ST. LOUIS (CN) - A district court properly granted summary judgment against an Arkansas prisoner claiming to have Gender Identity Disorder who sought hormone therapy, a federal appeals court ruled.
Andrew Reid filed a lawsuit claiming Arkansas prison officials improperly denied his request for hormone-replacement therapy. Reid claimed in the complaint that prison officials were indifferent to his serious medical needs.
In February 2013, Reid claims he tried to castrate himself by cutting off his testicles. After doctors were able to save one of Reid's testicles, Reid met with the Arkansas Department of Corrections "GID committee," which determined that Reid did not meet the criteria for a GID diagnosis.
Four months after the committee's determination, in June 2014, Reid cut off his other testicle.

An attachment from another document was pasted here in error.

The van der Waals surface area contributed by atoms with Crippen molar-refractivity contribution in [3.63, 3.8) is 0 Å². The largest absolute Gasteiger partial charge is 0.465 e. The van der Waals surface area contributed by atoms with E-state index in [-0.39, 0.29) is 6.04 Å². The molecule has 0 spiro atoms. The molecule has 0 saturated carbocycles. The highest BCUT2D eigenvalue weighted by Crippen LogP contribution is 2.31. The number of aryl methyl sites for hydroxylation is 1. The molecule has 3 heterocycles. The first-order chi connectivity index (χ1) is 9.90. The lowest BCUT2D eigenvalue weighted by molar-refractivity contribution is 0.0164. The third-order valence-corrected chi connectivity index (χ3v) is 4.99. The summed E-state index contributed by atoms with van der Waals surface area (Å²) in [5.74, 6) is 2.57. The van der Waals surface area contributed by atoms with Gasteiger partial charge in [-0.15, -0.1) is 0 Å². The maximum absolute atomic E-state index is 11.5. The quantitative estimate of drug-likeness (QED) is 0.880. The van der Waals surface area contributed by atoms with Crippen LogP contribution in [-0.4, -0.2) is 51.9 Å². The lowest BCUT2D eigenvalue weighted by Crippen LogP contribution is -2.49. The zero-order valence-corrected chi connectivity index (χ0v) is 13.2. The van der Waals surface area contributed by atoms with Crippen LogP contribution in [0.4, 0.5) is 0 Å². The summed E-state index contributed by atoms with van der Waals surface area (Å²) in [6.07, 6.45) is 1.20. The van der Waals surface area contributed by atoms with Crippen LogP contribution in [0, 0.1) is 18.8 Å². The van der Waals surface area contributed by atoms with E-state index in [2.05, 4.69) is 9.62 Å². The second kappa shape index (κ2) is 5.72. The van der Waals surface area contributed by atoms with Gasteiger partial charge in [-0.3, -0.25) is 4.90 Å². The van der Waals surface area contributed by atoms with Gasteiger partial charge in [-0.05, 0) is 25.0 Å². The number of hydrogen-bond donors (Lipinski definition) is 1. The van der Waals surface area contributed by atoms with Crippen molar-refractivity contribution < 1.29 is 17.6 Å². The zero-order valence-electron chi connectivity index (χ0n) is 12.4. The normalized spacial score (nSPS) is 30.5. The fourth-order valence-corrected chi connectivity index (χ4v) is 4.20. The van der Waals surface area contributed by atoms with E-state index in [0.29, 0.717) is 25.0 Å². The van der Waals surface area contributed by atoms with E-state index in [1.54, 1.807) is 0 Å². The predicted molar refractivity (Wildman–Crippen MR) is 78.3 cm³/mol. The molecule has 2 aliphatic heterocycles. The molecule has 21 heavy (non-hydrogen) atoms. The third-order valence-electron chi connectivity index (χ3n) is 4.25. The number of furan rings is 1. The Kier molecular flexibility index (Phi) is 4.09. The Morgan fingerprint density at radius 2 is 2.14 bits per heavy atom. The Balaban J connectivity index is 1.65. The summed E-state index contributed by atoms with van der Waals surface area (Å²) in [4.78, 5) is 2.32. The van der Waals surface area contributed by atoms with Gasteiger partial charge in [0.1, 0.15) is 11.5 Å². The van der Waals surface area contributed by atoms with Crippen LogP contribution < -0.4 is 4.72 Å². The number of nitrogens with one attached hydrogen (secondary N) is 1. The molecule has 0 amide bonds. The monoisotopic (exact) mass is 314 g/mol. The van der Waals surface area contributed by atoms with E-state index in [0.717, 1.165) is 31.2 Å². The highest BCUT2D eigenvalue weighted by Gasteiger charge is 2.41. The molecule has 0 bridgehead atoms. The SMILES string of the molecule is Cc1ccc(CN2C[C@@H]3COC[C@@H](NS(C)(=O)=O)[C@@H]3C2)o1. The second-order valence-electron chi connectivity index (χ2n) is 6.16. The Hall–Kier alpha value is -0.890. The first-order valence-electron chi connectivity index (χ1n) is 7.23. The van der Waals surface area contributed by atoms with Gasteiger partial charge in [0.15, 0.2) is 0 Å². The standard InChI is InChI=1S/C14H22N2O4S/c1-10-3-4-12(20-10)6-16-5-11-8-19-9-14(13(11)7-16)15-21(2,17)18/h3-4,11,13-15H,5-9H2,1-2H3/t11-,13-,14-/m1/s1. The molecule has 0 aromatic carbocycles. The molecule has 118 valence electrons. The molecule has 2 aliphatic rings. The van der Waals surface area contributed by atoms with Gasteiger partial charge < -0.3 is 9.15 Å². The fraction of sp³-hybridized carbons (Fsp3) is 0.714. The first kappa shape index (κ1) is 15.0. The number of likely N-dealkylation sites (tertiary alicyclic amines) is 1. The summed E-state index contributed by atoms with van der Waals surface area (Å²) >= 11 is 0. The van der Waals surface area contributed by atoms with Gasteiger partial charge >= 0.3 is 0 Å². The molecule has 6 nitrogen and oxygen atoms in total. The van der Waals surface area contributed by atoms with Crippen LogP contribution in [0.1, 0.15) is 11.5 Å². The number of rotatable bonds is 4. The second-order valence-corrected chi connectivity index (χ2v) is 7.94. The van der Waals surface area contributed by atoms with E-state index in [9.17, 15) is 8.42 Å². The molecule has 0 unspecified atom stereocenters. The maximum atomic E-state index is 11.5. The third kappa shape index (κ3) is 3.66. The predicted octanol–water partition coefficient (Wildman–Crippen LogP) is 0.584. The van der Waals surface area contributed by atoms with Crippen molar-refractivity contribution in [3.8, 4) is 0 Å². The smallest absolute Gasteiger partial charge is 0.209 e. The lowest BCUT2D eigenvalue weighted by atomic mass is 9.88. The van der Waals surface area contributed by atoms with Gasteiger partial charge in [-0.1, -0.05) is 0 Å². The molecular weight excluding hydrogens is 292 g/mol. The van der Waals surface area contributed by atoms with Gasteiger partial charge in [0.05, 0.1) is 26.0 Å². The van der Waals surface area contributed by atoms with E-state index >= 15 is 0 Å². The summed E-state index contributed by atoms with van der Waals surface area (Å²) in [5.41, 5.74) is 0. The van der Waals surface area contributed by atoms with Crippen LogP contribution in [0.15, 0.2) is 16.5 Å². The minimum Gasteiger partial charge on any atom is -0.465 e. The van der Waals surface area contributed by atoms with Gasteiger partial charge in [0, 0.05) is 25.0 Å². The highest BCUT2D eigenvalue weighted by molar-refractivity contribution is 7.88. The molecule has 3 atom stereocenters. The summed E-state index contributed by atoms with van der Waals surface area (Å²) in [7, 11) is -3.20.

In a split decision, the 8th Circuit upheld a district court's ruling that Reid's claims against the prison officials, in both their official and individual capacities, are barred by sovereign immunity.
"Reid cannot establish that the defendants' conduct amounted to deliberate indifference," the majority wrote in a per curiam decision. "Numerous mental-health professionals have evaluated Reid, but none have diagnosed her with GID or concluded that GID treatment is appropriate."
Judges Roger L. Wollman and Raymond W. Gruender were the majority.
Judge Kermit E. Bye wrote the dissent, claiming prison officials waived their immunity by ignoring Reid's risk of harm in denying the treatment.
"Officials are entitled to qualified immunity if they could reasonably believe their response was not deliberately indifferent to a risk of harm," Bye wrote. "In this case, it was not reasonable for Dr. [Margaret] Rector and [Wendy] Kelley to believe they could simply send Reid back to her cell and tell her she would be fine when they knew she had previously gone on a hunger strike and mutilated one testicle."Follow @@joeharris_stl
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